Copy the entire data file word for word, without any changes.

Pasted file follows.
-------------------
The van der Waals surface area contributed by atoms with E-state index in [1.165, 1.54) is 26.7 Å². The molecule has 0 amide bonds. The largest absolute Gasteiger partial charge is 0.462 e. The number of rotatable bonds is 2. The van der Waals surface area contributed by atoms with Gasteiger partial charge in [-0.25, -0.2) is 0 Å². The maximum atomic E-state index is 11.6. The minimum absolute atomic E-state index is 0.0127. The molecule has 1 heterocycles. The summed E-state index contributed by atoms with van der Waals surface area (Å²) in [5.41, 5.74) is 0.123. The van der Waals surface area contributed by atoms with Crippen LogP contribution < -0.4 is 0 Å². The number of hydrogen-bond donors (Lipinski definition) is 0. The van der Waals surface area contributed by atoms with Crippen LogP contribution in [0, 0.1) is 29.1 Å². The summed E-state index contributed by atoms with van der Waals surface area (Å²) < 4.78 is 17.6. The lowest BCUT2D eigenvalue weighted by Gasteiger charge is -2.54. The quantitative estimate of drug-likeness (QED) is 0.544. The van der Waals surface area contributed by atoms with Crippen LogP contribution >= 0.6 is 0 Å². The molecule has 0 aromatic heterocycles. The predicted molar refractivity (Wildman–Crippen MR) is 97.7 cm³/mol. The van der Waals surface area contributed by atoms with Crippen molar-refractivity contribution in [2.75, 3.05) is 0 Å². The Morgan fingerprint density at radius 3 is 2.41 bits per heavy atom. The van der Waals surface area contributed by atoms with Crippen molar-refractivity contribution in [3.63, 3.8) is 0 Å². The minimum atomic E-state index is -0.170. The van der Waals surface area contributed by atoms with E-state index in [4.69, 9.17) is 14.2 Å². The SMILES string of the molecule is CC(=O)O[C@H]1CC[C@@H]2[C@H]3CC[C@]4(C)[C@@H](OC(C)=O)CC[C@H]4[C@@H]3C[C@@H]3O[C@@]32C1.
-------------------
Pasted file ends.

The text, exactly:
The van der Waals surface area contributed by atoms with E-state index in [1.165, 1.54) is 26.7 Å². The molecule has 0 amide bonds. The largest absolute Gasteiger partial charge is 0.462 e. The number of rotatable bonds is 2. The van der Waals surface area contributed by atoms with Gasteiger partial charge in [-0.25, -0.2) is 0 Å². The maximum atomic E-state index is 11.6. The minimum absolute atomic E-state index is 0.0127. The molecule has 1 heterocycles. The summed E-state index contributed by atoms with van der Waals surface area (Å²) in [5.41, 5.74) is 0.123. The van der Waals surface area contributed by atoms with Crippen LogP contribution < -0.4 is 0 Å². The number of hydrogen-bond donors (Lipinski definition) is 0. The van der Waals surface area contributed by atoms with Crippen LogP contribution in [0, 0.1) is 29.1 Å². The summed E-state index contributed by atoms with van der Waals surface area (Å²) < 4.78 is 17.6. The lowest BCUT2D eigenvalue weighted by Gasteiger charge is -2.54. The quantitative estimate of drug-likeness (QED) is 0.544. The van der Waals surface area contributed by atoms with Crippen LogP contribution >= 0.6 is 0 Å². The molecule has 0 aromatic heterocycles. The predicted molar refractivity (Wildman–Crippen MR) is 97.7 cm³/mol. The van der Waals surface area contributed by atoms with Crippen molar-refractivity contribution in [2.75, 3.05) is 0 Å². The Morgan fingerprint density at radius 3 is 2.41 bits per heavy atom. The van der Waals surface area contributed by atoms with Crippen molar-refractivity contribution in [3.63, 3.8) is 0 Å². The minimum atomic E-state index is -0.170. The van der Waals surface area contributed by atoms with E-state index in [4.69, 9.17) is 14.2 Å². The SMILES string of the molecule is CC(=O)O[C@H]1CC[C@@H]2[C@H]3CC[C@]4(C)[C@@H](OC(C)=O)CC[C@H]4[C@@H]3C[C@@H]3O[C@@]32C1.